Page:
The Telegraph
Sunday , June 3 , 2012
Since 1st March, 1999
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Regal retreat

The Jaisalmer Fort evokes images from the Satyajit Ray classic, Sonar Kella

Suddenly out of nowhere, as the car speeds along the road through the Thar desert, a honey-gold fortress-like structure appears. Even at a distance, Suryagarh is an awe-inspiring sight. You can see bastions and turrets that might have soldiers behind them to repel invaders.

This ultimate luxury getaway, created by business scion Manvendra Singh Shekhawat, looks like a fort on the outside and a maharaja’s palace behind the ramparts. It even boasts a crest of arms — a distinctly Rajputana touch and has cannons at the gate. But it’s a new top-end heritage hotel — the first of its kind in Jaisalmer.

Suryagarh’s USP? Incredible opulence. Within its array of 62 rooms in the hotel, built out of famed Jaisalmer sandstone, the plush tone is set by the sprawling Jaisalmer Suite (billionaire Paul Allen, who with Bill Gates started Microsoft, stayed in this room recently). It has a jacuzzi fitted into the massive bathroom and a private plunge pool on its terrace that offers great desert views. It costs a hefty Rs 75,000 a night, but if that makes you blink, don’t worry — the hotel offers some other beautiful suites at lower-down the price scale.

If you’re heading there for the weekend, like I was, you can easily spend a couple of days in the hotel without even thinking about setting a foot outside. The place offers plenty of bespoke experiences.

I, for instance, luxuriated in the hotel’s Rait Milk Spa which made me feel like a certain Egyptian queen, known for her weakness for milk and honey baths. The hotel also offers an array of massages to relieve city stresses and has a dazzling pool, built indoors, to beat the sandstorms in the desert and a gym with all the latest get-fit facilities.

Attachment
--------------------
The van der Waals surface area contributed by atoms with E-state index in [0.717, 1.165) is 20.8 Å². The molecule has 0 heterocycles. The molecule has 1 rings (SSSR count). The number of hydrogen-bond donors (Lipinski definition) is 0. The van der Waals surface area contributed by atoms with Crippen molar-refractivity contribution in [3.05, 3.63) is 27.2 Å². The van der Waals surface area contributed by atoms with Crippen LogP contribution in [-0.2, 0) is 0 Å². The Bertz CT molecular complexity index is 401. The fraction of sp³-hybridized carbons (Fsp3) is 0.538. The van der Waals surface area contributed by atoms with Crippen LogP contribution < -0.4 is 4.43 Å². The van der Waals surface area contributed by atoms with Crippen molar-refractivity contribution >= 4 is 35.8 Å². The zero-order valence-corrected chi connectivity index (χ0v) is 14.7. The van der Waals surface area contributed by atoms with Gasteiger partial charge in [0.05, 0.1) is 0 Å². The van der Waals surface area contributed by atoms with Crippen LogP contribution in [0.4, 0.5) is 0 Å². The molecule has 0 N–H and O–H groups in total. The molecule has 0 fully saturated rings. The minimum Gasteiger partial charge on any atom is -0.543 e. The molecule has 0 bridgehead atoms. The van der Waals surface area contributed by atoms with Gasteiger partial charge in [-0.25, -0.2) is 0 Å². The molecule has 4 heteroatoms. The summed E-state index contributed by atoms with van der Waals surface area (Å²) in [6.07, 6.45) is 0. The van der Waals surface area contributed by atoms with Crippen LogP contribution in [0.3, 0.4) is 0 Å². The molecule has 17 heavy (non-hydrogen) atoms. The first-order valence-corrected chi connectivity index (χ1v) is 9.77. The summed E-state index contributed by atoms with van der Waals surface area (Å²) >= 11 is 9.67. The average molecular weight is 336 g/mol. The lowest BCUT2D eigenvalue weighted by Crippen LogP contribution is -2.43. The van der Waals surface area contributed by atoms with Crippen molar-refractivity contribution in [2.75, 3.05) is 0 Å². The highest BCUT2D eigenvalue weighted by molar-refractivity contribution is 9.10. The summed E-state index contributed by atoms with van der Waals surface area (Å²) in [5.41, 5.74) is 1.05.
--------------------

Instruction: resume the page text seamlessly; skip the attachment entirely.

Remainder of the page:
The Suryagarh fort hotel aims to transport you to a bygone era

When you do feel like venturing beyond the hotel, you can go for a camel ride along the sand dunes. We set out on camels for a special evening high tea in the desert as the sun was setting. At the end of our rather unsteady ride, we reclined on fat bolsters under a latticed canopy and listened to the lilting notes of a flute player and watched as the stars appeared in the purple sky.

You can also take a trip back in time to Kuldhara village, home to the Paliwal Brahmins who are reputed to have vanished from the place in a single night nearly two centuries ago. Local lore speculates they may have disappeared from the town because the residents were unwilling to allow the reigning dewan to marry the chief’s beautiful daughter. A frail man guarding the entrance to the village, 75-year-old Sumer Ram, is now the only individual who lives in the vicinity of the ghost town of crumbling mud houses.

Suryagarh’s Jaisalmer suite epitomises opulence
Pic by Arundhati Basu

And of course the chief attraction of the area is the golden city of Jaisalmer. There is a sense of déjà vu when you first see the city — that is, if you have watched Satyajit Ray’s Sonar Kella (The Golden Fortress), which was largely shot inside Jaisalmer’s huge fort. The scorching glare of the desert sun lends an almost shimmering glow to the limestone walls of the structure built in 1156 by Rajput ruler Rawal Jaisal. Unlike most forts, it’s inhabited, though only Rajputs and Brahmins can live within its ramparts.

Outside the fort, you can wander among the havelis — the mansions of the wealthy merchants of yore — of which the grandest is the five-storey Patwon ki Haveli. built in the 19th century by gold, silver and brocade trader Guman Chand Patwa for his five sons.

While Jaisalmer is full of lanes and bylanes, the city is small which makes it pretty hard to get lost. A few words of caution: While wan- dering through the cobble-stoned narrow alleys of Jaisalmer, keep your smart phone in your pocket — you definitely wouldn’t want to find your- self eye-to-eye with one of the large cows that roam the city or be bumped into by one of the many bikes that compete with the cows for right of passage. Also, beware of tour guides who charge a hefty sum to take the unsuspecting to the Desert National Park and pass off the park’s fences as the international border with Pakistan.


lGetting there: The closest airport is in Jodhpur. While Air India flies direct from Jaipur and Udaipur, Jet Airways flies direct from Mumbai and New Delhi to Jodhpur. The drive from Jodhpur to Jaisalmer is 330km. There is also a train to Jaisalmer from Delhi.

lWhere to stay: Suryagarh (, obviously, if you want just

luxury. Phone: (+91) 02992 269269. Room Rates: Rs 16,000 (Palace Room)/ Rs 75,000 (Jaisalmer Suite)/

Rs 25,000 (Signature Suite). If you want to stay within the Jaisalmer Fort, opt for Garh Jaisal that is a hotel within the fort ( Phone: (+91) 9414149304/ Fax: (+91) 02992 253836

Room rates: Rs 6,415 per night.